Delhi's 'odd-even' formula to follow dates; restrictions on cars from 8 am to 8 pm

Transport Minister Gopal Rai said after a meeting chaired by CM Arvind Kejriwal that the restrictions would be in place from 8 am to 8 pm.

Delhi's 'odd-even' formula to follow dates; restrictions on cars from 8 am to 8 pm

New Delhi: The Delhi government on Tuesday announced that a revised odd-even formula for cars aimed at curbing pollution in the national capital. The formula would initially be tested from January 1 to 15.

Transport Minister Gopal Rai said after attending a meeting chaired by Chief Minister Arvind Kejriwal that the restrictions would be in place from 8 am to 8 pm.

Rai further said that cars having number plates ending in odd numbers would be allowed on cars on odd dates like January 1, 3 and 5, and even-numbered cars on even dates like January 2, 4 and 6.

"It will be date-wise," Rai said, days after the government announced odd numbered vehicles would ply on Mondays, Wednesdays and Fridays and those with even numbers on Tuesdays, Thursdays and Saturdays.

No restrictions, however, would be in place on Sundays, the minister said.

Also Read: Arvind Kejriwal to withdraw odd-even formula for cars in Delhi within 15 days?

Addressing the press, the minister said they would assess the system on January 15 and further announcements will be made afterwards.

Rai said the government would announce in a few days a list of those who would be exempted from the ban.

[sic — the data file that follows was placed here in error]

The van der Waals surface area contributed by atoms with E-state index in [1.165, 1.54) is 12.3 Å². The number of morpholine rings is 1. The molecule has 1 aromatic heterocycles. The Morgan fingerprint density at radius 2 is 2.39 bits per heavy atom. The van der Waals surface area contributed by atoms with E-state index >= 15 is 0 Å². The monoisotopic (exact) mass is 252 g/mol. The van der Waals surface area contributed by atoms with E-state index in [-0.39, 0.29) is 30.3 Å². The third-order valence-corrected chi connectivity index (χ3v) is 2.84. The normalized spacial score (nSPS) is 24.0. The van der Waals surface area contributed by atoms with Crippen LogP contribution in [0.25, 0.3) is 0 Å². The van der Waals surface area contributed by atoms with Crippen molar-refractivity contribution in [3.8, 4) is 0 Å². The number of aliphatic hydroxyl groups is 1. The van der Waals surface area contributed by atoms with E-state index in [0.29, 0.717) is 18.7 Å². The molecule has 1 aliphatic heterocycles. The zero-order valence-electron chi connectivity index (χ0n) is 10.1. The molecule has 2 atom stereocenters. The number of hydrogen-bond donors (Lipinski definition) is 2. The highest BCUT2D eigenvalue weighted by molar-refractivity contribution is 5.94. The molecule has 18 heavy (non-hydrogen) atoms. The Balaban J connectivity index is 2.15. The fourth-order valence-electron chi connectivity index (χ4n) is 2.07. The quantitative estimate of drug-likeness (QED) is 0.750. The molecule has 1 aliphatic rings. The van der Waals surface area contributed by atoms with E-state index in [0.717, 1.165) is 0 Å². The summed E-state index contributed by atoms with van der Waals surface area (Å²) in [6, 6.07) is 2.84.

There has also been no decision yet on the hundreds of thousands of two-wheelers which environmentalists say also contribute to pollution and need to be curbed.

The complete blueprint for the ambitious odd-even formula - including categories that would be exempt - would be ready by December 25, the minister said.

The Delhi government said it had held detailed discussions with Delhi Traffic Police and Delhi Metro in a bid to coordinate what is expected to be a mammoth exercise.

Chief Minister Arvind Kejriwal will hold a further review meeting of all departments on December 10.

Rai said 1,000 low-floor buses would be bought immediately in a bid to meet the need for more public transport when the number of vehicles fall steeply on the roads from January 1.

Delhi has nearly 90 lakh registered vehicles, almost a third of them cars. Some 1,500 new vehicles are added every day.

(With agency inputs)

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